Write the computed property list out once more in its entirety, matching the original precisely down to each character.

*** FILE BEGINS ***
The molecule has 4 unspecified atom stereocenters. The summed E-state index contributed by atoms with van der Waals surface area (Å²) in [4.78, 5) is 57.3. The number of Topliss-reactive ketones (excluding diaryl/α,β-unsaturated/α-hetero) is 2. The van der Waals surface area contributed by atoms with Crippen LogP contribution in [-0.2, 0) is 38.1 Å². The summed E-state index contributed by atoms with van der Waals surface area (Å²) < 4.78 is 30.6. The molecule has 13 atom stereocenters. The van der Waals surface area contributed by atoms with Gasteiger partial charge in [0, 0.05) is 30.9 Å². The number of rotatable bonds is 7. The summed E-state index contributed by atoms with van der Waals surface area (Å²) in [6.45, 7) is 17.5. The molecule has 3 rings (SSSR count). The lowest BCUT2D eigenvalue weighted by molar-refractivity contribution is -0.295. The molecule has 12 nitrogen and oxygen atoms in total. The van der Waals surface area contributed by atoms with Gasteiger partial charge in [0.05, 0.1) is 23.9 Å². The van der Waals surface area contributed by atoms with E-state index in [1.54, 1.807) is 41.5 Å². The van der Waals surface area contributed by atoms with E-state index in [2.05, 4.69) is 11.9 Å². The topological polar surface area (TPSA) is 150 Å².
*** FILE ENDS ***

The molecule has 4 unspecified atom stereocenters. The summed E-state index contributed by atoms with van der Waals surface area (Å²) in [4.78, 5) is 57.3. The number of Topliss-reactive ketones (excluding diaryl/α,β-unsaturated/α-hetero) is 2. The van der Waals surface area contributed by atoms with Crippen LogP contribution in [-0.2, 0) is 38.1 Å². The summed E-state index contributed by atoms with van der Waals surface area (Å²) < 4.78 is 30.6. The molecule has 13 atom stereocenters. The van der Waals surface area contributed by atoms with Gasteiger partial charge in [0, 0.05) is 30.9 Å². The number of rotatable bonds is 7. The summed E-state index contributed by atoms with van der Waals surface area (Å²) in [6.45, 7) is 17.5. The molecule has 3 rings (SSSR count). The lowest BCUT2D eigenvalue weighted by molar-refractivity contribution is -0.295. The molecule has 12 nitrogen and oxygen atoms in total. The van der Waals surface area contributed by atoms with Gasteiger partial charge in [0.05, 0.1) is 23.9 Å². The van der Waals surface area contributed by atoms with E-state index in [1.54, 1.807) is 41.5 Å². The van der Waals surface area contributed by atoms with E-state index in [2.05, 4.69) is 11.9 Å². The topological polar surface area (TPSA) is 150 Å².